“The same trend is evident in many other European countries. But the Scandinavian countries are the most advanced in terms of digitalisation of education, so they also have the greatest need to halt and reverse the trend. Meanwhile, other countries have seen what has happened here in Sweden, the resulting outcomes and reactions, and have realised that they too need to act before it’s too late. I’m convinced that changes are going to be made concerning IT in schools in many countries in the future.”
Reading a printed book increases concentration
Grjotheim also points to sales figures confirming that physical books have a natural place in our lives. “Looking at the total volume of books sold at the European level, this has been pretty stable for the past 25 years. Naturally with some ups and downs, including the boom in sales during the pandemic years, but overall, it has been in the order of around EUR 22–23 billion per annum. So, physical books have a stronger standing than we predicted 10–15 years ago”.
There is also a societal trend in favour of physical books. As a counterculture against the brave new world of technology and digitalisation, a lot of people are keen to revert to traditional values and analogue resources. More and more people, for example, want to grow their own food, and many young people are getting into knitting and other forms of ‘slow making’ in their spare time.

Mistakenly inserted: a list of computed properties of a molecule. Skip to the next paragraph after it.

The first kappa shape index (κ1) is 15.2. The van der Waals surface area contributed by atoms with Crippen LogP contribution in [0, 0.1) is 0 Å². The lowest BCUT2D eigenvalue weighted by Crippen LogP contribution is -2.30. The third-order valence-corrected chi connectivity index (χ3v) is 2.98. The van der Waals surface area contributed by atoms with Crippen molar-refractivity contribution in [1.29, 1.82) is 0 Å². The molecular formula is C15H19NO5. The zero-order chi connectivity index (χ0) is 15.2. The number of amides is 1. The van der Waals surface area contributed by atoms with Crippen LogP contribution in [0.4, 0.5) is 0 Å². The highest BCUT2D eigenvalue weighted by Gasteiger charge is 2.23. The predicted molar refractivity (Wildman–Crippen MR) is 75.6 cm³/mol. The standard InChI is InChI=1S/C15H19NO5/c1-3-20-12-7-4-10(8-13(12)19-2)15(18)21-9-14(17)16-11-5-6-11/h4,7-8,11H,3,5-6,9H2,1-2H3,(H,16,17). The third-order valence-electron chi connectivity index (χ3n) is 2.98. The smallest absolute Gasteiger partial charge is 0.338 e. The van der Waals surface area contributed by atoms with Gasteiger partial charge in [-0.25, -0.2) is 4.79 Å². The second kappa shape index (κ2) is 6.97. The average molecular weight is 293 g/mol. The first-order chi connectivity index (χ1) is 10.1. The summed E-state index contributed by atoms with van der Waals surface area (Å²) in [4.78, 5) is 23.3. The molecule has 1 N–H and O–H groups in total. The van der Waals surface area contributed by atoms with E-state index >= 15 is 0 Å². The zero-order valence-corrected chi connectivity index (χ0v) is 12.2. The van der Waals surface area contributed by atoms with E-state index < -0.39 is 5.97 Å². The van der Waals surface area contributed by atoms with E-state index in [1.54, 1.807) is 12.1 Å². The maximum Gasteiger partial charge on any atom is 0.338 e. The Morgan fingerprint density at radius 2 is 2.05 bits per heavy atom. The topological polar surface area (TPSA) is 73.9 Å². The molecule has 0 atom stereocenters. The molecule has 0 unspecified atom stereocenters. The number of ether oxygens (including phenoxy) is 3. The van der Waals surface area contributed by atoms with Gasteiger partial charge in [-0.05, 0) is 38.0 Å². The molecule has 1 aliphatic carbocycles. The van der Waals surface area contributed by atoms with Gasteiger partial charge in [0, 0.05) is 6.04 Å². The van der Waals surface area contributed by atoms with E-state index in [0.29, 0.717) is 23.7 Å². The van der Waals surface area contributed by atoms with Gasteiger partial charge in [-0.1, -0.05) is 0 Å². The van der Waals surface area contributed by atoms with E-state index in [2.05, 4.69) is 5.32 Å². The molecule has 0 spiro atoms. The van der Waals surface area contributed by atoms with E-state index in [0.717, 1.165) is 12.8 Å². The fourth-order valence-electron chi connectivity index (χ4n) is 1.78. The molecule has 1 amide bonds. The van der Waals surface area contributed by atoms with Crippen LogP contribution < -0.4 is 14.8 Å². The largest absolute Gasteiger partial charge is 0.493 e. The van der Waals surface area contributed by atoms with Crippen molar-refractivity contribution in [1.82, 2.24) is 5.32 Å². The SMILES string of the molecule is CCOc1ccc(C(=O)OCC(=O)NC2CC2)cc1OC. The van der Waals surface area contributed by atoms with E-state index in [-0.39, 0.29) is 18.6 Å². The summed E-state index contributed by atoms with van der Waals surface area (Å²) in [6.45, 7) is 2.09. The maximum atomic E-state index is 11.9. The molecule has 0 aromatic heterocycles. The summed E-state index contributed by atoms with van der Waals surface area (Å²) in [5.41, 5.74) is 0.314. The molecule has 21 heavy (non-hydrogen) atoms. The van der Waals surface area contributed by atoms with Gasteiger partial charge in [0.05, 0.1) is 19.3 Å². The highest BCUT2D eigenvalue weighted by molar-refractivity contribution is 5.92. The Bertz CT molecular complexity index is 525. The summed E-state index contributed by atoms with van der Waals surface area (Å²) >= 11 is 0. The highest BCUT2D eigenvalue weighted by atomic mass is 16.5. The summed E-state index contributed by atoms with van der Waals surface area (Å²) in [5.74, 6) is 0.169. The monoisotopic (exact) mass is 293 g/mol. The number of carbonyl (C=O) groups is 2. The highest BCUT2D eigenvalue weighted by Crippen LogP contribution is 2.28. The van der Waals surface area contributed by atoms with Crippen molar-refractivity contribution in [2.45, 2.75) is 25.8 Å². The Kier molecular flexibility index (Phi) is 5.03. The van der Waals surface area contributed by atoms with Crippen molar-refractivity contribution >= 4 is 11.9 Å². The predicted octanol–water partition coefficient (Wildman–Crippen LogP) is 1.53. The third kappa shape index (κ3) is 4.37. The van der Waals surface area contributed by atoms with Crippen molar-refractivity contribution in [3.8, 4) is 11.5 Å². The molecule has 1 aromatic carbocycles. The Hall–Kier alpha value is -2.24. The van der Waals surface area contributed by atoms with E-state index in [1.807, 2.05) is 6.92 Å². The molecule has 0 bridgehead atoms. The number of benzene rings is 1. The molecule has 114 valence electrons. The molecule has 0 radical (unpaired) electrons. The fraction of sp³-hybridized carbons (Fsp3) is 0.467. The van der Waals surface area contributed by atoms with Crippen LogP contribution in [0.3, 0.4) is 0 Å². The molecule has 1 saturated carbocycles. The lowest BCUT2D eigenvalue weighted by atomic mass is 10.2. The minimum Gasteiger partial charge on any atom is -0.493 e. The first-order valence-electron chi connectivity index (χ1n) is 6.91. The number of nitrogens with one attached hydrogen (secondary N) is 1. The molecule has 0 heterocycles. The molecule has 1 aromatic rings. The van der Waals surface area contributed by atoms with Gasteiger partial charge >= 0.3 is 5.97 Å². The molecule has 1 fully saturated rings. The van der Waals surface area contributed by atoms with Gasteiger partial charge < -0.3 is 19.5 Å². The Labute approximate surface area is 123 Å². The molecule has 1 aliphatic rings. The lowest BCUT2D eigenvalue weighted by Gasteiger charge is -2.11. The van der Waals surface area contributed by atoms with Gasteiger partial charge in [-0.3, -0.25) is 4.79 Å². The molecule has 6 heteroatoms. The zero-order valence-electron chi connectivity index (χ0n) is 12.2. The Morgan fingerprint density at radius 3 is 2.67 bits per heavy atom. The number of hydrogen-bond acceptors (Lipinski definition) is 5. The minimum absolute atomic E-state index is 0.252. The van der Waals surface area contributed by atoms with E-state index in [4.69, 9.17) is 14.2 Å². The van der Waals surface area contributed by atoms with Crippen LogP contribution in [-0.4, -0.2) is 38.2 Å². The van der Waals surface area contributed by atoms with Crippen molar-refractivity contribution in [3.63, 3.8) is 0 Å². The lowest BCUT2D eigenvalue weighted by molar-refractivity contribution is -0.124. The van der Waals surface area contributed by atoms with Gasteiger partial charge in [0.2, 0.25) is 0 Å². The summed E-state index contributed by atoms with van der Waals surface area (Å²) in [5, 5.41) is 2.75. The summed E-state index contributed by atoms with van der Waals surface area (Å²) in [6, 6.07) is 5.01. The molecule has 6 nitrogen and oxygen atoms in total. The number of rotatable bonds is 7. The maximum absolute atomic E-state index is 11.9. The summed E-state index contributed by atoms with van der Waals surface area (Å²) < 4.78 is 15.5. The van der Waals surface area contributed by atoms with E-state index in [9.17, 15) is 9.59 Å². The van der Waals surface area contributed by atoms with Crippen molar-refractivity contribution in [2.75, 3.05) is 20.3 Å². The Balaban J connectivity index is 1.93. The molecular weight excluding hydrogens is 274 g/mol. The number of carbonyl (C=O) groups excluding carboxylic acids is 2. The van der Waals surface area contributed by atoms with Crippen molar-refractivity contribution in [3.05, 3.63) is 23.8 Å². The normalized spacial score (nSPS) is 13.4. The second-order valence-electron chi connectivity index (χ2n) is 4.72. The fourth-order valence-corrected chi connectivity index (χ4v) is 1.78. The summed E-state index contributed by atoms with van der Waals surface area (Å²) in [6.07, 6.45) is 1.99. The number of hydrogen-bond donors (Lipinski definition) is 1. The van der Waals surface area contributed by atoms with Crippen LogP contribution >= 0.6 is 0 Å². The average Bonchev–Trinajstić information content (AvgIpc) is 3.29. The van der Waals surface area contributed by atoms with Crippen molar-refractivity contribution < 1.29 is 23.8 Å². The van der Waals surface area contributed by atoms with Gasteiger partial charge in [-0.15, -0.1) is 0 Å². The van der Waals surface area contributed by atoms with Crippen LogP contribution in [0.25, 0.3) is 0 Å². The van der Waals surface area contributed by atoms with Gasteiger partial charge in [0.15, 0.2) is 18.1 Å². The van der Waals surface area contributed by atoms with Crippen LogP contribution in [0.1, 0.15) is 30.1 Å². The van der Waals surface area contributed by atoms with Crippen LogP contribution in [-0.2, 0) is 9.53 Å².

“That desire to gear down is an emergent trend, which I believe is likely to become more mainstream. Reading a printed book increases concentration because there aren’t the interruptions of a screen, and more deep reading as a result. Besides which, a book is versatile – you can break off to reflect, maybe make a note in the margin and discuss the contents afterwards,” says Grjotheim, adding: “I’m now more confident about the enduring appeal of printed books than I have been for many, many years."
This text is an excerpt from the text "The future's bright for books" in Best on paper, issue 3, 2023, by Josefin Svenberg, edited by Linda Åslund.